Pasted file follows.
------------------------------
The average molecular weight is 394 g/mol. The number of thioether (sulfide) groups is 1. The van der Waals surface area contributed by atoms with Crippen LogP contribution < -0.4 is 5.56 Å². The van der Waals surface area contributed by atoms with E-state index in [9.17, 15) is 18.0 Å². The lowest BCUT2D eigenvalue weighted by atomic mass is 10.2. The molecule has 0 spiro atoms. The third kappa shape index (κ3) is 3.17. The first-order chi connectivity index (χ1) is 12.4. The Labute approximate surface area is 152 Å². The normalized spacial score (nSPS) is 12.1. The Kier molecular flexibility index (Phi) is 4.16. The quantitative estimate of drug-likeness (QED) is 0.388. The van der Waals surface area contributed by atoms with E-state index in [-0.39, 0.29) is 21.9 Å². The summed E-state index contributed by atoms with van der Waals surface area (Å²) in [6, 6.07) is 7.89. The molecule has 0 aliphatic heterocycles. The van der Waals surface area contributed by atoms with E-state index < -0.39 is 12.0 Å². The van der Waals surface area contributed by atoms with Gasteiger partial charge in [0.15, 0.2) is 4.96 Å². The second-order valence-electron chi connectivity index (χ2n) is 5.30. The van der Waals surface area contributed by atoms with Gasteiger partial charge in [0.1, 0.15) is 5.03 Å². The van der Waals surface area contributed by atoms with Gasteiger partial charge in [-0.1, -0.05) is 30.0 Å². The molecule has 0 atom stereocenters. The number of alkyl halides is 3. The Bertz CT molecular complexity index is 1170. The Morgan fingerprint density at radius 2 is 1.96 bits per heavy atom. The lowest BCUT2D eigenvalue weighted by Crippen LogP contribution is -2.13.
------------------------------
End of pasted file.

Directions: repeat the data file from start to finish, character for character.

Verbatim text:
The average molecular weight is 394 g/mol. The number of thioether (sulfide) groups is 1. The van der Waals surface area contributed by atoms with Crippen LogP contribution < -0.4 is 5.56 Å². The van der Waals surface area contributed by atoms with E-state index in [9.17, 15) is 18.0 Å². The lowest BCUT2D eigenvalue weighted by atomic mass is 10.2. The molecule has 0 spiro atoms. The third kappa shape index (κ3) is 3.17. The first-order chi connectivity index (χ1) is 12.4. The Labute approximate surface area is 152 Å². The normalized spacial score (nSPS) is 12.1. The Kier molecular flexibility index (Phi) is 4.16. The quantitative estimate of drug-likeness (QED) is 0.388. The van der Waals surface area contributed by atoms with E-state index in [-0.39, 0.29) is 21.9 Å². The summed E-state index contributed by atoms with van der Waals surface area (Å²) in [6, 6.07) is 7.89. The molecule has 0 aliphatic heterocycles. The van der Waals surface area contributed by atoms with E-state index < -0.39 is 12.0 Å². The van der Waals surface area contributed by atoms with Gasteiger partial charge in [0.15, 0.2) is 4.96 Å². The second-order valence-electron chi connectivity index (χ2n) is 5.30. The van der Waals surface area contributed by atoms with Gasteiger partial charge in [0.1, 0.15) is 5.03 Å². The van der Waals surface area contributed by atoms with Gasteiger partial charge in [-0.1, -0.05) is 30.0 Å². The molecule has 0 atom stereocenters. The number of alkyl halides is 3. The Bertz CT molecular complexity index is 1170. The Morgan fingerprint density at radius 2 is 1.96 bits per heavy atom. The lowest BCUT2D eigenvalue weighted by Crippen LogP contribution is -2.13.